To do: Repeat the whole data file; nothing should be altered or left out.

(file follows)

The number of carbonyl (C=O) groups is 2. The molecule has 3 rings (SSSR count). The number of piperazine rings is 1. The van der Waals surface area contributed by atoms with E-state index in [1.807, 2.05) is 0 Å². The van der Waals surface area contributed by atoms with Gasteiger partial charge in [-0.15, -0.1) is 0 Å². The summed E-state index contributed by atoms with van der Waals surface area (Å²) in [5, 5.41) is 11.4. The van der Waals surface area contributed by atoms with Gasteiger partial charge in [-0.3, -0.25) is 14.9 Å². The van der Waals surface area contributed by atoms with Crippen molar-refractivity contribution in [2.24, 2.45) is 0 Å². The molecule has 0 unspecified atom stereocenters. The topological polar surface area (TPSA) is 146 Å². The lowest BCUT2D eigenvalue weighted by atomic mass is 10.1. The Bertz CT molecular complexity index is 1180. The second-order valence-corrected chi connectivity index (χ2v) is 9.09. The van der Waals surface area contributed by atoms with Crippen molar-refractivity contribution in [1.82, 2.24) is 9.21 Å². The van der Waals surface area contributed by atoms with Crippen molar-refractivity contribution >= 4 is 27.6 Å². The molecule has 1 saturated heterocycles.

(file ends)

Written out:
The number of carbonyl (C=O) groups is 2. The molecule has 3 rings (SSSR count). The number of piperazine rings is 1. The van der Waals surface area contributed by atoms with E-state index in [1.807, 2.05) is 0 Å². The van der Waals surface area contributed by atoms with Gasteiger partial charge in [-0.15, -0.1) is 0 Å². The summed E-state index contributed by atoms with van der Waals surface area (Å²) in [5, 5.41) is 11.4. The van der Waals surface area contributed by atoms with Gasteiger partial charge in [-0.3, -0.25) is 14.9 Å². The van der Waals surface area contributed by atoms with Crippen molar-refractivity contribution in [2.24, 2.45) is 0 Å². The molecule has 0 unspecified atom stereocenters. The topological polar surface area (TPSA) is 146 Å². The lowest BCUT2D eigenvalue weighted by atomic mass is 10.1. The Bertz CT molecular complexity index is 1180. The second-order valence-corrected chi connectivity index (χ2v) is 9.09. The van der Waals surface area contributed by atoms with Crippen molar-refractivity contribution in [1.82, 2.24) is 9.21 Å². The van der Waals surface area contributed by atoms with Crippen molar-refractivity contribution >= 4 is 27.6 Å². The molecule has 1 saturated heterocycles.